Support Human rights defenders ; Support The Charles Hector Legal Defence Fund

For highlighting information about human rights violations suffered by 31 Burmese Migrant Workers who were working at Asahi Kosei(M) Sdn Bhd, in Charles Hector Blog, HR Defender, Charles Hector, has been sued for RM10 million by the said company.

Briefing Paper in English | Japanese | Bahasa | Burmese | France | Chinese | Khmer

Sign petition or send latest AHRC Urgent Appeal or sign petition

ALIRAN has up a fund so that concerned groups and persons can contribute to the legal cost and expenses incurred by Charles Hector, Human Rights Defender, in the legal suit initiated by Asahi Kosei (M) Sdn Bhd. A lot of financial support is needed and your immediate assistance is needed.

Payments can be made by bank transfer to:

Persatuan Aliran Kesedaran Negara
Bank account number:

107 246 109 510

Malayan Banking Berhad, Green Lane branch, Penang, Malaysia.

(If you are outside Malaysia, please include the “SWIFT” code for our bank: MBBEMYKL)

Please also email us at to indicate that it is a donation to Hector’s Legal Defence Fund.

Donations may also be made by cheque or bank draft made payable to Persatuan Aliran Kesedaran Negara. Mail your cheque/bank draft to us at 103, Medan Penaga, 11600 Jelutong, Penang, Malaysia, indicating clearly that it is a donation to the Hector Legal Defence Fund. []

Wednesday, 30 March 2011

MALAYSIA: Human Rights Defender’s Case Update (30/3/2011)


                              Charles Hector‘s lawyers Francis Pereira give the interview to media 

Asahi Kosei Sdn Bhd –V- Charles Hector Fernandez(Case No: 22 NCVC – 173 – 2011) came before Judge Lim Yee Lan at the Shah Alam, Selangor, Malaysia NCVC Court at the Shah Alam Court Complex at about 2.30pm, 30/3/2011. [Court proceeding started at 2.40pm and ended at about 4.45pm]

Charles Hector was represented by lawyers Francis Pereira and Sharmini Thiruchelvam
Asahi Kosei Sdn Bhd was represented by lawyer John Fam, Freeda Santhiago, and Tan Tai Hwa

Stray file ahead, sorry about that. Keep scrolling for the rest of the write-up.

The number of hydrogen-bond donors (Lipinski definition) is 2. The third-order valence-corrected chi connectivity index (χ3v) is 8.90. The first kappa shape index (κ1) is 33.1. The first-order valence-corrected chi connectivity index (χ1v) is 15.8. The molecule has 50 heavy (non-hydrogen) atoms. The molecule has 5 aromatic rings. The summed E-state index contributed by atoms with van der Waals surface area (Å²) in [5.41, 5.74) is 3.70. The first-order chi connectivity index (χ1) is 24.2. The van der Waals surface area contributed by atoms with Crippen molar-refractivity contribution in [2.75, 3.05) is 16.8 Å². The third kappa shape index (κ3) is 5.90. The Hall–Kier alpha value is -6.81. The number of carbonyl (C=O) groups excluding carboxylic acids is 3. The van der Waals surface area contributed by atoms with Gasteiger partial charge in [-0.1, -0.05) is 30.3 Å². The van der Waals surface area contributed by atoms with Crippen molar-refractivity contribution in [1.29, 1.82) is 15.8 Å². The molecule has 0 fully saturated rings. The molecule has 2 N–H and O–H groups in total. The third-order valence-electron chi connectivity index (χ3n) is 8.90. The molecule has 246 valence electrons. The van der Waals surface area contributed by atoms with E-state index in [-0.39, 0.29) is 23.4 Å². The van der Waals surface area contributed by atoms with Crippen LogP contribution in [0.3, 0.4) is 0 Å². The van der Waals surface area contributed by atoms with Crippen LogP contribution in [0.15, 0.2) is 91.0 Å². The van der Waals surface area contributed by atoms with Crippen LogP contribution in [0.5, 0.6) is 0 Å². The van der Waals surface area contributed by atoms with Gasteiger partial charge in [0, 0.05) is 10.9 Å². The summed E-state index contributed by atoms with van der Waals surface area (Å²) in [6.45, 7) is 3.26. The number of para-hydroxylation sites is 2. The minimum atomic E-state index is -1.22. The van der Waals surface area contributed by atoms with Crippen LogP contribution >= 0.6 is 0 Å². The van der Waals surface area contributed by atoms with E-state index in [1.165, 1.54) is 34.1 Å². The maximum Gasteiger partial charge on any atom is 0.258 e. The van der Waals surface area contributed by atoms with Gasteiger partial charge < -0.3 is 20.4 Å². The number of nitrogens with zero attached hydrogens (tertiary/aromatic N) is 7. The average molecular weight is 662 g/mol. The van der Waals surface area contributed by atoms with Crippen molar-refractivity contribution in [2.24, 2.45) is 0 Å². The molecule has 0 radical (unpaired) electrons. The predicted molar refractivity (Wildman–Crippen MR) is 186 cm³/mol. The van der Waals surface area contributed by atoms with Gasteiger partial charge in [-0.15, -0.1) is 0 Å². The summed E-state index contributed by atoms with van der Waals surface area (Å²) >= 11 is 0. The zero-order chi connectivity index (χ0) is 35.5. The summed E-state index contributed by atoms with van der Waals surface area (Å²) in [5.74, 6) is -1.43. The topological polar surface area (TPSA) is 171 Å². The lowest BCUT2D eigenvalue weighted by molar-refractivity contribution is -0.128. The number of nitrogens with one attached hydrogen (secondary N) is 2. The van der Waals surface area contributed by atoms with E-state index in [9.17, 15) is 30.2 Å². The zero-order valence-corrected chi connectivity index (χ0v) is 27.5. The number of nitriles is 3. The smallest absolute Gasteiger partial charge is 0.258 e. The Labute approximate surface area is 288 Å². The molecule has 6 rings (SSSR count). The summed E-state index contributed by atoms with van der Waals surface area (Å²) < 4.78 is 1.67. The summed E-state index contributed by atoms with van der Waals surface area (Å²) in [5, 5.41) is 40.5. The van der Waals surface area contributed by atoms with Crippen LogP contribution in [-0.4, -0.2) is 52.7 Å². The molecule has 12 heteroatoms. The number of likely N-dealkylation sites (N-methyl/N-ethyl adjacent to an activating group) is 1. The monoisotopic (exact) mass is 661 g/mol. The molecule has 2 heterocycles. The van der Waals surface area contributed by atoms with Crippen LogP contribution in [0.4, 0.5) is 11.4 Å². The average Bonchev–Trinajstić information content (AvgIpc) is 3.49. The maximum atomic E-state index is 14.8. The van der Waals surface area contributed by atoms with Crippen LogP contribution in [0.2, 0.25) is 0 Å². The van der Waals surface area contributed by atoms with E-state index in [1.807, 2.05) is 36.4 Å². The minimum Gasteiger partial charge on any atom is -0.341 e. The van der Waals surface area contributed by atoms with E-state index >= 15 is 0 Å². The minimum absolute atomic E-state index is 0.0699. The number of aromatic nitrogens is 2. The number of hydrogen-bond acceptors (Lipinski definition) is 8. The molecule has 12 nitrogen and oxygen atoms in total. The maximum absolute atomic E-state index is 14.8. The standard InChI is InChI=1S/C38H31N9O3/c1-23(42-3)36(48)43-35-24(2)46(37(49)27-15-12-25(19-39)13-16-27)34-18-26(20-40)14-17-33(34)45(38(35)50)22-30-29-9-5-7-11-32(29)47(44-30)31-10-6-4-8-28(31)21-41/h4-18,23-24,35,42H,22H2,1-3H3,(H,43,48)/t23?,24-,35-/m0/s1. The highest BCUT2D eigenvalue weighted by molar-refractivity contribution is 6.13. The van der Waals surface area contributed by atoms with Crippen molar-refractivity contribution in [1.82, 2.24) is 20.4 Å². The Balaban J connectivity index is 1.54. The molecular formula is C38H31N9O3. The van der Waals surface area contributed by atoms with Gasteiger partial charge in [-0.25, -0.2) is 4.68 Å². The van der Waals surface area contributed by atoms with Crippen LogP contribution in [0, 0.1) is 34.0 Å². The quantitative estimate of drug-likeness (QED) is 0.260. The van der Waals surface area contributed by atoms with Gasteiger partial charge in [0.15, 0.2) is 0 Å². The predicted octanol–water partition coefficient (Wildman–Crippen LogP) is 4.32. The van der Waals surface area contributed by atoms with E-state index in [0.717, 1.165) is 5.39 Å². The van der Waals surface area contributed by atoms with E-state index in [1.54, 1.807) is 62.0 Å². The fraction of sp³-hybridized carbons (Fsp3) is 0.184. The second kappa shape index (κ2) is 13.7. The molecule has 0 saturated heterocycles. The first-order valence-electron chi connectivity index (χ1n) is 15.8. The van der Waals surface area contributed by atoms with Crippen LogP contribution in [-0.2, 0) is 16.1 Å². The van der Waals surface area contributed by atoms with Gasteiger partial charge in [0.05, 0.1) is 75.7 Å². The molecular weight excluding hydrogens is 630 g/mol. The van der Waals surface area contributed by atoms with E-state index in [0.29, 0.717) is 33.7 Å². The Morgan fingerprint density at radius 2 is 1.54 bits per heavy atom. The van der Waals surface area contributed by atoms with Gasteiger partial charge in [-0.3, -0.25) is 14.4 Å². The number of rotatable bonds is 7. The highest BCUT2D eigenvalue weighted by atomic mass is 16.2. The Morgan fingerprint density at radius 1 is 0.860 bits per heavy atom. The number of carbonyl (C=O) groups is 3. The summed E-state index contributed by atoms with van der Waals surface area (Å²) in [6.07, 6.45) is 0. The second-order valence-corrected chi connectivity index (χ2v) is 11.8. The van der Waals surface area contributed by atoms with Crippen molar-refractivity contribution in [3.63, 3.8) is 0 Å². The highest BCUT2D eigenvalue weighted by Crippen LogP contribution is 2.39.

Malaysian Bar (Holding a Watching Brief) was represented by Andrew Khoo and Daniel Lo
·                     The matter was in open court, and the Judge declared it to be a matter in chambers. The reason for this was that there were a lot of lawyers involved, and the judges chambers could not accommodate. The open court also had the electronic note taking facility.
·                     Despite there being no objections from lawyers of both parties, with regard to the presence of other people in the public gallery, the judge decided to ask members of the public present(who were representatives from civil society groups, including  the Burmese community groups) to leave the court room. The court was cleared and the hearings proceeded in chambers.

The case today came up for the hearing of:-

a)    The Asahi Kosei’s application for an interlocutory (temporary) injunction, in brief, is for an injunction same as the one they applied for and got on 17/2/2011(without the knowledge or presence of Charles Hector and/or his lawyers), which lapsed on 4/3/2011. They are applying for removal/deletion/erasure from the Defendant’s blog immediately whatever postings about the subject matter of Myanmmar workers associated with the Plaintiff. (these have really all been removed because of the 17/2/2011 court order) and

“an injunction that Charles Hector be it by himself or his servants or agents or through whatever other means be prevented from posting or republishing or issuing or touching on any statement about the subject matter of Myanmmar workers associated with the Asahi Kosei  through the blog or through any other form of communication whatsoever until the final settlement of this suit including appeals concerning this suit.”

[Note the 17/2/2011 order that Asahi Kosei got expired on 4/3/2011, and their lawyers applied for a ‘holding over’ order until this hearing is decided by the court, and Charles Hector’s lawyers objected. The court granted a much narrow order, confining to just the 31 Burmese Migrant Workers [no more all Burmese migrant workers], and restricting Charles Hector from communicating only through the blog and twitter [previously it was a total ‘gag order’ and included all forms of communication], and this was until 21/3/2011. They companies lawyer applied for an extension of this order on 21/3/2011 and it was extended to 30/3/2011.]

(b)       The hearing of Charles Hector’s application to set aside the said ex-parte order of 17/2/2011.

            When anyone goes to court and apply for an ex-parte order (that is one without the knowledge and/or presence of the other side), there must be full and frank disclosure of everything, including those that is not in favour of Asahi Kosei – Charles Hector’s lawyers say that Asahi Kosei did not do this. They never even revealed the name of the 31 workers, the fact that all these workers have been working in Asahi Kosei under Asahi Kosei’s total supervision and control at the factory, was being paid for the work done in Asahi Kosei, where the salary depended on the hours of work, overtime, etc.

            Asahi Kosei’s lawyers also did not bring to the notice of the court that in defamation cases, the court generally will not grant any temporary injunction order because it recognizes freedom of speech as being important.

            Asahi Kosei also did not reveal to the court the possible answers and the defence that may be raised by Charles Hector. The reason for not giving notice was a bad reason, i.e. that there would be delay if Charles Hector was given notice of their application to court.